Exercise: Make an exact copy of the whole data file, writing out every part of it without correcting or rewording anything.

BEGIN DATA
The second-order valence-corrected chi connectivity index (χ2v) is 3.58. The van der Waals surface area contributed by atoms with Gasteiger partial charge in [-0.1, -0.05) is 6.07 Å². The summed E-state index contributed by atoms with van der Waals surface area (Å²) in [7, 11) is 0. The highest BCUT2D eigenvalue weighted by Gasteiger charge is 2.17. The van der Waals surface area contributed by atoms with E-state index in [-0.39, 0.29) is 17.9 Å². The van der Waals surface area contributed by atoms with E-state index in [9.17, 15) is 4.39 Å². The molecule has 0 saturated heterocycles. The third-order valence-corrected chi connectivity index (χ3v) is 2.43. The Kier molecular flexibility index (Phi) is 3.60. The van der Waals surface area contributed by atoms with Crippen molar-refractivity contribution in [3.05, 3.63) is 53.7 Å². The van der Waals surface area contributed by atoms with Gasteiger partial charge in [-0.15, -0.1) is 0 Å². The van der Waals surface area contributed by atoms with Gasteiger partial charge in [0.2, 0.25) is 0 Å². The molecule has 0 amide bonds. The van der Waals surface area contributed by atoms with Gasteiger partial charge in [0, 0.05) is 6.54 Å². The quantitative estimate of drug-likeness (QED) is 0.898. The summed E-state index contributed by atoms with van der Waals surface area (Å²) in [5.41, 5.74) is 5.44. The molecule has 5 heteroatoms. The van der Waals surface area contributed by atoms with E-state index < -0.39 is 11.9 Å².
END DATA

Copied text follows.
The second-order valence-corrected chi connectivity index (χ2v) is 3.58. The van der Waals surface area contributed by atoms with Gasteiger partial charge in [-0.1, -0.05) is 6.07 Å². The summed E-state index contributed by atoms with van der Waals surface area (Å²) in [7, 11) is 0. The highest BCUT2D eigenvalue weighted by Gasteiger charge is 2.17. The van der Waals surface area contributed by atoms with E-state index in [-0.39, 0.29) is 17.9 Å². The van der Waals surface area contributed by atoms with E-state index in [9.17, 15) is 4.39 Å². The molecule has 0 saturated heterocycles. The third-order valence-corrected chi connectivity index (χ3v) is 2.43. The Kier molecular flexibility index (Phi) is 3.60. The van der Waals surface area contributed by atoms with Crippen molar-refractivity contribution in [3.05, 3.63) is 53.7 Å². The van der Waals surface area contributed by atoms with Gasteiger partial charge in [-0.15, -0.1) is 0 Å². The van der Waals surface area contributed by atoms with Gasteiger partial charge in [0.2, 0.25) is 0 Å². The molecule has 0 amide bonds. The van der Waals surface area contributed by atoms with Gasteiger partial charge in [0, 0.05) is 6.54 Å². The quantitative estimate of drug-likeness (QED) is 0.898. The summed E-state index contributed by atoms with van der Waals surface area (Å²) in [5.41, 5.74) is 5.44. The molecule has 5 heteroatoms. The van der Waals surface area contributed by atoms with E-state index < -0.39 is 11.9 Å².